|Romania Table of Contents
In January 1967, Romania became the second Warsaw Pact state after the Soviet Union to establish diplomatic relations with West Germany, an action based on the Warsaw Pact's Bucharest Declaration of 1966. The declaration affirmed that there were "circles that oppose revanchism and militarism and that seek the development of normal relations with countries of both the East and the West as well as a normalization of relations between the two German states." The declaration also included a statement affirming that a basic condition for European security was the establishment of normal relations between states "regardless of their social system."
In the period after 1967, relations with West Germany passed through several stages. Initially, Romania minimized differences in ideology and foreign and domestic policy. But friction soon surfaced over the question of ethnic German emigration. In 1979 West Germany's Chancellor Helmut Schmidt visited Bucharest and extended credit guarantees of approximately US$368 million in return for Romanian pledges to facilitate the reunification of ethnic German families. The issue resurfaced in 1983 when the socalled education tax would have increased West Germany's payment of the equivalent of US$2,632 per ethnic German emigrant to US$42,105. After visits by Bavarian premier Franz Joseph Strauss and West German foreign minister Hans-Dietrich Genscher, an agreement was reached whereby the West German government increased its payment per emigrant to approximately US$5,263. According to press reports, the agreement remained in effect until June 30, 1988, and provided for the emigration of 11,000 to 13,000 Transylvanian Saxons annually. The West German publication Die Welt reported that in January 1989 a follow-up agreement had been reached by which Romania would continue to permit emigration at the previous rate.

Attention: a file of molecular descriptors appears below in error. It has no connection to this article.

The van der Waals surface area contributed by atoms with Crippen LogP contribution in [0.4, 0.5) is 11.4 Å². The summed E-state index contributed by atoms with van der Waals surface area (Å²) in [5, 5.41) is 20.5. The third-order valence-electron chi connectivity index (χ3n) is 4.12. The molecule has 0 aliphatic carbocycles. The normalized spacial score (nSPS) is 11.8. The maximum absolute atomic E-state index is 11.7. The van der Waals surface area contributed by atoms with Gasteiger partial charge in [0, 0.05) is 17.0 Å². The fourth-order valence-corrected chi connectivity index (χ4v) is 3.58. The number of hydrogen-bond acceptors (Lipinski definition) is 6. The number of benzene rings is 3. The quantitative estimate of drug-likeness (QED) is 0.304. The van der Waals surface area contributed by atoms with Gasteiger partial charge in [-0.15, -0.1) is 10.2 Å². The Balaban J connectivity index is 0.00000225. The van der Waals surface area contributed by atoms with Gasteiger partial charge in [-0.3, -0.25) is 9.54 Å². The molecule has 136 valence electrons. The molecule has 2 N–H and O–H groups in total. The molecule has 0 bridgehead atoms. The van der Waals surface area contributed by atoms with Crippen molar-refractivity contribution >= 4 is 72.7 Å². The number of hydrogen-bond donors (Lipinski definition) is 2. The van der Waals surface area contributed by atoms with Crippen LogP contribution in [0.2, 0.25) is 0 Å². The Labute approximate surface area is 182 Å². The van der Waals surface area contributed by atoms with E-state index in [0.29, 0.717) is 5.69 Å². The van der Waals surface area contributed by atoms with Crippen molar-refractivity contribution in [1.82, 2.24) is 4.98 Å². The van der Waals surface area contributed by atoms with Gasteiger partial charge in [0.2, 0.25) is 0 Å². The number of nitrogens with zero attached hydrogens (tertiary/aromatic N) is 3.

Political relations with West Germany, which had been their most cordial during Willi Brandt's chancellorship, took a sharp downturn in the 1980s. Ceausescu's 1984 visit to Bonn had sought to exploit a setback in West German relations with Bulgaria, East Germany, and the Soviet Union. Observers believed that Ceausescu was determined to rebuild his tarnished reputation in the West. But disagreements over arms control, trade, and the treatment of ethnic Germans prevented the issue of a joint communique.
After the mid-1980s, West German official criticism gave way to direct acts of protest against Romanian policies. In April 1989, Chancellor Helmut Kohl declared that the situation for Romania's ethnic Germans had become intolerable. At the same time, the West German Foreign Ministry lodged an official condemnation of Romania's human rights policies.
More about the Government of Romania.
Source: U.S. Library of Congress